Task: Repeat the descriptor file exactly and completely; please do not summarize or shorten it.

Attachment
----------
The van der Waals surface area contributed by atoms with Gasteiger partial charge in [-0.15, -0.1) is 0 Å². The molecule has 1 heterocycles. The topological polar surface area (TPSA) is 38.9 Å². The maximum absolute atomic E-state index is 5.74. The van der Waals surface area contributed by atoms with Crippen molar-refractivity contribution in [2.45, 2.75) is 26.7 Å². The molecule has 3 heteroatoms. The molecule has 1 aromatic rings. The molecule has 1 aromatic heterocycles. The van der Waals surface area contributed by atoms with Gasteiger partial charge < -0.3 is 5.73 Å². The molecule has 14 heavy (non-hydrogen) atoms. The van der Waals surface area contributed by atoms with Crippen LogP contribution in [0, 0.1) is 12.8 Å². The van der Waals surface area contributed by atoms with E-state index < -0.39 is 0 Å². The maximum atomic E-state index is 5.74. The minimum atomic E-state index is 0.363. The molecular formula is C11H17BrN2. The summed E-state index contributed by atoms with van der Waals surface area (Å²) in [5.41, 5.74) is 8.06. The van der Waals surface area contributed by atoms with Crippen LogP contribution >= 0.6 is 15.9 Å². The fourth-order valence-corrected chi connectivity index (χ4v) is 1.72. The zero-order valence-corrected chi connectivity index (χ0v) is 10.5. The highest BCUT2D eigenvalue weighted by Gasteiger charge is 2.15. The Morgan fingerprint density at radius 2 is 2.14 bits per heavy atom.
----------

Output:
The van der Waals surface area contributed by atoms with Gasteiger partial charge in [-0.15, -0.1) is 0 Å². The molecule has 1 heterocycles. The topological polar surface area (TPSA) is 38.9 Å². The maximum absolute atomic E-state index is 5.74. The van der Waals surface area contributed by atoms with Crippen molar-refractivity contribution in [2.45, 2.75) is 26.7 Å². The molecule has 3 heteroatoms. The molecule has 1 aromatic rings. The molecule has 1 aromatic heterocycles. The van der Waals surface area contributed by atoms with Gasteiger partial charge < -0.3 is 5.73 Å². The molecule has 14 heavy (non-hydrogen) atoms. The van der Waals surface area contributed by atoms with Crippen LogP contribution in [0, 0.1) is 12.8 Å². The van der Waals surface area contributed by atoms with E-state index < -0.39 is 0 Å². The maximum atomic E-state index is 5.74. The minimum atomic E-state index is 0.363. The molecular formula is C11H17BrN2. The summed E-state index contributed by atoms with van der Waals surface area (Å²) in [5.41, 5.74) is 8.06. The van der Waals surface area contributed by atoms with Crippen LogP contribution >= 0.6 is 15.9 Å². The fourth-order valence-corrected chi connectivity index (χ4v) is 1.72. The zero-order valence-corrected chi connectivity index (χ0v) is 10.5. The highest BCUT2D eigenvalue weighted by Gasteiger charge is 2.15. The Morgan fingerprint density at radius 2 is 2.14 bits per heavy atom.